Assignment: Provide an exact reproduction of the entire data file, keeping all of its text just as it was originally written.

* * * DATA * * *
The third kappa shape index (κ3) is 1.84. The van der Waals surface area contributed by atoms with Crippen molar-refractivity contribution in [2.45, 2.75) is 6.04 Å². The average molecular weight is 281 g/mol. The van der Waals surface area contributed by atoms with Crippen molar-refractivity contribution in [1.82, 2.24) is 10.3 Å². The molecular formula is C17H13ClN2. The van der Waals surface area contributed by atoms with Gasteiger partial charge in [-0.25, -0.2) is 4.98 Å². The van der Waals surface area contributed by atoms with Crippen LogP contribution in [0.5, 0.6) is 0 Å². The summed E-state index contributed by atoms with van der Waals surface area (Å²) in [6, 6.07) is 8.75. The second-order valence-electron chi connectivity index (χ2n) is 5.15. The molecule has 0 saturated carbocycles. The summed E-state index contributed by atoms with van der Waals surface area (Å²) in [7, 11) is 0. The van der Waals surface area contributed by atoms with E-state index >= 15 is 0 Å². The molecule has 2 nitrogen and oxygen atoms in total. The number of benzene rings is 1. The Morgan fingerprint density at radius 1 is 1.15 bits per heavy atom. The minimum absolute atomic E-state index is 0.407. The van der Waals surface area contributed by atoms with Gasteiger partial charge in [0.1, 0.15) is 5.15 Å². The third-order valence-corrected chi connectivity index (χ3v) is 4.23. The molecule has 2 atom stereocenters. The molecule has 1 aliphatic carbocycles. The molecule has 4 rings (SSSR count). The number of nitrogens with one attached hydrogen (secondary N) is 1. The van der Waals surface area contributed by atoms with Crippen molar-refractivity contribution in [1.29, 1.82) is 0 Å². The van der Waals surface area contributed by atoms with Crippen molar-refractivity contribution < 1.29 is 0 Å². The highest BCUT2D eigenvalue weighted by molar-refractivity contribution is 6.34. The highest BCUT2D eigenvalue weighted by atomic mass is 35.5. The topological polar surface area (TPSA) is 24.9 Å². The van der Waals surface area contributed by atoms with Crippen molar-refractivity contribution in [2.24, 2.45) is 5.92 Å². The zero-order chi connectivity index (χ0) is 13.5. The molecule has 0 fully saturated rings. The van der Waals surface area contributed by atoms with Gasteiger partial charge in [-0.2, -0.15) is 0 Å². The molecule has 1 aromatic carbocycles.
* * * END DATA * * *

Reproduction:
The third kappa shape index (κ3) is 1.84. The van der Waals surface area contributed by atoms with Crippen molar-refractivity contribution in [2.45, 2.75) is 6.04 Å². The average molecular weight is 281 g/mol. The van der Waals surface area contributed by atoms with Crippen molar-refractivity contribution in [1.82, 2.24) is 10.3 Å². The molecular formula is C17H13ClN2. The van der Waals surface area contributed by atoms with Gasteiger partial charge in [-0.25, -0.2) is 4.98 Å². The van der Waals surface area contributed by atoms with Crippen LogP contribution in [0.5, 0.6) is 0 Å². The summed E-state index contributed by atoms with van der Waals surface area (Å²) in [6, 6.07) is 8.75. The second-order valence-electron chi connectivity index (χ2n) is 5.15. The molecule has 0 saturated carbocycles. The summed E-state index contributed by atoms with van der Waals surface area (Å²) in [7, 11) is 0. The van der Waals surface area contributed by atoms with E-state index >= 15 is 0 Å². The molecule has 2 nitrogen and oxygen atoms in total. The number of benzene rings is 1. The Morgan fingerprint density at radius 1 is 1.15 bits per heavy atom. The minimum absolute atomic E-state index is 0.407. The van der Waals surface area contributed by atoms with Gasteiger partial charge in [0.1, 0.15) is 5.15 Å². The third-order valence-corrected chi connectivity index (χ3v) is 4.23. The molecule has 2 atom stereocenters. The molecule has 1 aliphatic carbocycles. The molecule has 4 rings (SSSR count). The number of nitrogens with one attached hydrogen (secondary N) is 1. The van der Waals surface area contributed by atoms with Crippen molar-refractivity contribution in [1.29, 1.82) is 0 Å². The van der Waals surface area contributed by atoms with Crippen molar-refractivity contribution < 1.29 is 0 Å². The highest BCUT2D eigenvalue weighted by molar-refractivity contribution is 6.34. The highest BCUT2D eigenvalue weighted by atomic mass is 35.5. The topological polar surface area (TPSA) is 24.9 Å². The van der Waals surface area contributed by atoms with Crippen molar-refractivity contribution in [2.24, 2.45) is 5.92 Å². The zero-order chi connectivity index (χ0) is 13.5. The molecule has 0 fully saturated rings. The van der Waals surface area contributed by atoms with Gasteiger partial charge in [-0.2, -0.15) is 0 Å². The molecule has 1 aromatic carbocycles.